Margaret and Christine Wertheim and the Institute For Figuring. Coral Forest at Lehigh University Arts Galleries (PA). Their new commission, The Helsinki Satellite Reef, will be presented at Helsinki Biennial 2020.
Photo courtesy LUAG by Stephanie Veto.
12 June – 27 September 2020
Press preview: 10 June | Vernissage: 11 June
Taking place in the summer of 2020, Helsinki Biennial is thrilled to announce the 40 artists and groups of artists participating in the inaugural edition, The Same Sea. Located on Vallisaari, an island in the Baltic Sea, the biennial presents over 75% new commissions and site-specific works, sensitively positioned across this remarkable maritime setting. Responding to, whilst safeguarding, Vallisaari’s natural environment, The Same Sea reflects upon the ever-pressing notion of interdependence.
Curators Pirkko Siitari and Taru Tappola, head curators of Helsinki Art Museum (HAM), invite a dialogue between artists and collectives from Finland and Australia, Cambodia, Germany, India, Japan, Kenya, Latvia, Poland, South Korea, Thailand, Turkey, the UK and the USA.
Welcoming both locals and visitors, this major moment in Helsinki’s cultural trajectory affirms its position as a city of arts and culture; “Art and culture form an essential part of Helsinki’s story. We recognise how investment in the arts positively adds to the development of the city, but also directly to the wellbeing of our citizens. Helsinki Biennial will both provoke and inspire audiences by confronting significant global issues. Its location on an island creates a truly unique setting where the art is in continuous dialogue with the surrounding nature, and importantly it is open, free of charge, to everyone,” says the mayor of Helsinki, Jan Vapaavuori.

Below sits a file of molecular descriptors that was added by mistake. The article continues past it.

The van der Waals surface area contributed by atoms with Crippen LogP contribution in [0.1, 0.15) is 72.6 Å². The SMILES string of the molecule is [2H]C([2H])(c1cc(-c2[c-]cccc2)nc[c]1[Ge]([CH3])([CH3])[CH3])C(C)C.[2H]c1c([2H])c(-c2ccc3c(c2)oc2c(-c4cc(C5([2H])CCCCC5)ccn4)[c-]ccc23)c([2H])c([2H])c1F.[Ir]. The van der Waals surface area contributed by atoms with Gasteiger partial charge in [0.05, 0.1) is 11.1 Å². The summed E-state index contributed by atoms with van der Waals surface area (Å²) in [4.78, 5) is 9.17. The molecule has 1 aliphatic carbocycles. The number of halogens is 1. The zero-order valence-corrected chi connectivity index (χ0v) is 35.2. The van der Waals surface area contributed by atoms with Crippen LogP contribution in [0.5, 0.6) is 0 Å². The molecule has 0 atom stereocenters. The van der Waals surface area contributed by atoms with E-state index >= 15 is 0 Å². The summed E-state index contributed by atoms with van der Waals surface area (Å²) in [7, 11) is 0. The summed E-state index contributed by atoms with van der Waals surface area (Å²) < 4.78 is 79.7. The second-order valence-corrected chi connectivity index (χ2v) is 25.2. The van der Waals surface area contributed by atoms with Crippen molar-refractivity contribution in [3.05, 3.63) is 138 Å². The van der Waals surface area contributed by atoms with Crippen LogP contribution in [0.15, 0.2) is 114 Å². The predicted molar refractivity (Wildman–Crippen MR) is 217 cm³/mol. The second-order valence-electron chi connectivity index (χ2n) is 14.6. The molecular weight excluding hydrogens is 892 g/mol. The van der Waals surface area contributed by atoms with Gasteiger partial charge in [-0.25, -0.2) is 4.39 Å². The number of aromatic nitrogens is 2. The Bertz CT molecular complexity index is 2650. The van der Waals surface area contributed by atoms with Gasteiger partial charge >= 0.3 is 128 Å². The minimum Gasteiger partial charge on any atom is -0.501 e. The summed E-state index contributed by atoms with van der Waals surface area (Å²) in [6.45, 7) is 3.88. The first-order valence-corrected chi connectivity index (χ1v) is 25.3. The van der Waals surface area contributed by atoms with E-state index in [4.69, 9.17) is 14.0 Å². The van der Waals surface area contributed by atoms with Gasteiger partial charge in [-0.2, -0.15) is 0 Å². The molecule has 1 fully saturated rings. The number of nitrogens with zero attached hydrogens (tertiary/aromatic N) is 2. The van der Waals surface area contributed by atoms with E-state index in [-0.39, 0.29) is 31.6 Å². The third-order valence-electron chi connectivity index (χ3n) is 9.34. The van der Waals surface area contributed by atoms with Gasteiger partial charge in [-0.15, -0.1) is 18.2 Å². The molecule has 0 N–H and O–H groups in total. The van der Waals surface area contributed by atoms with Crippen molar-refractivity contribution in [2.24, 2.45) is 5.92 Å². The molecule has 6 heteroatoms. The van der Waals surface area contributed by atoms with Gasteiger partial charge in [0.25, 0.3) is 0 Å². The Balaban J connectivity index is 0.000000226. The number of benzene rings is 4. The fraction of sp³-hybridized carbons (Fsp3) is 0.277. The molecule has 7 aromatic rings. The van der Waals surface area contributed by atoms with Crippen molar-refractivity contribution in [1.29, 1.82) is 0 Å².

The Helsinki Biennial 2020 participants include:
|Paweł Althamer*, PL (b. 1967)||Khvay Samnang, KH (b. 1982)|
|ATTAKWAD*||Jussi Kivi*, FI (b. 1959)|
|Pasi Autio*, FI (b. 1974)||Alicja Kwade*, PL/DE (b. 1979)|
|Samir Bhowmik*, IN/FI (b. 1975)||Hayoun Kwon, KR/FR (b. 1981)|
|BIOS Research Unit*, FI (founded 2015)||Laura Könönen*, FI (b. 1980)|
|Baran Caginli*, TR/FI (b. 1990)||Tuomas A. Laitinen*, FI (b. 1976)|
|Janet Cardiff and George Bures Miller, CA (b. 1957 and 1960)||Teemu Lehmusruusu*, FI (b. 1981)|
|Kyungwoo Chun*, KR (b. 1969)||Dafna Maimon*, FI/DE (b. 1982)|
|Janet Echelman, US (b. 1966)||Antti Majava*, FI (b. 1977)|
|EGS*, FI (b. 1974)||Inga Meldere* LV/FI (b. 1979)|
|Katharina Grosse*, DE (b. 1961)||Jaakko Niemelä*, FI (b. 1959)|
|Gustafsson&Haapoja*, FI (founded 2012)||Meiju Niskala*, FI (b. 1978)|